Universities look beyond the patent policy discourse in their intellectual property strategies
In recent years, much emphasis has been placed in the policy discourse on the patenting of academic research outcomes. However, universities produce a wide variety of IP, not all of which is suitable to be patented, or which universities may choose not to patent. The present article, building upon an original survey of 46 universities (about 27% of total) in the United Kingdom, investigates universities’ knowledge transfer processes through the exchange of a variety of forms of IP: patents, copyright, open source and non-patented innovations. The analysis concerns: (i) the extent to which universities exchange these forms of IP; (ii) whether they are used in a complementary or substitute way; and how relatively (iii) strategic effective and (iv) market efficient they are, in allowing universities to reach certain objectives (relating to knowledge transfer, competitive positioning, innovation and financial gain). We find that most universities perceive a variety of types of IP to be effective, usually in order to reach different strategic objectives. Certain forms of IP are use more than others for particular purposes, and no IP exchanges in the marketplace are exempt from institutional problems. Our results challenge the Bayh-Dole Act (now adopted in many OECD countries and elsewhere); i.e. whether patents and patent markets are the best tool for knowledge dissemination from research base into use, and other benefits, and whether instead it would be more appropriate to encourage universities to a variety of IP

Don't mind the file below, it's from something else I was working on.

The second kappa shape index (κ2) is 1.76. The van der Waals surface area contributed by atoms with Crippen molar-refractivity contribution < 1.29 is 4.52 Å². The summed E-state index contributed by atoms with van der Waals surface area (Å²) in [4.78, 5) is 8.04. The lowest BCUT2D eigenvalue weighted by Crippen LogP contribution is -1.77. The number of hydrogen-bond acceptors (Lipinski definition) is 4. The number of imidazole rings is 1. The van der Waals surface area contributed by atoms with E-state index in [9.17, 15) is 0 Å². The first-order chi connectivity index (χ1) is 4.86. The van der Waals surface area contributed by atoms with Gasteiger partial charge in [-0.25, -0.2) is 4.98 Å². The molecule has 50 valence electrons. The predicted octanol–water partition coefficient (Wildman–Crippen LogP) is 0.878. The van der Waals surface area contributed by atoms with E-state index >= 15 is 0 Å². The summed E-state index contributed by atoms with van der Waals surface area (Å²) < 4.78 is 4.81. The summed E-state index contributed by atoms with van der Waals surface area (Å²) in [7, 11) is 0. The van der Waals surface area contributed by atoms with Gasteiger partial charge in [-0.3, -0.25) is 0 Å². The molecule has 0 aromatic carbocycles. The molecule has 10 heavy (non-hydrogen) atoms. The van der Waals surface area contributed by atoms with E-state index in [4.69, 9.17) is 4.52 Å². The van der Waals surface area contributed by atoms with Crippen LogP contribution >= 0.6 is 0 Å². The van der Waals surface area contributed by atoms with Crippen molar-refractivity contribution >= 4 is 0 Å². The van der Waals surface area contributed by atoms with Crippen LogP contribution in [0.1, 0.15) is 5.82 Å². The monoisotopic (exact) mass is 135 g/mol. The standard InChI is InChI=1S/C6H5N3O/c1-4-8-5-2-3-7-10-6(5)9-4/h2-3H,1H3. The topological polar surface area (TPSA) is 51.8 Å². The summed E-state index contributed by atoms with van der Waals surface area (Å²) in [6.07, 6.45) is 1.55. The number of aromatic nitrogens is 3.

|Date of creation:||Nov 2010|
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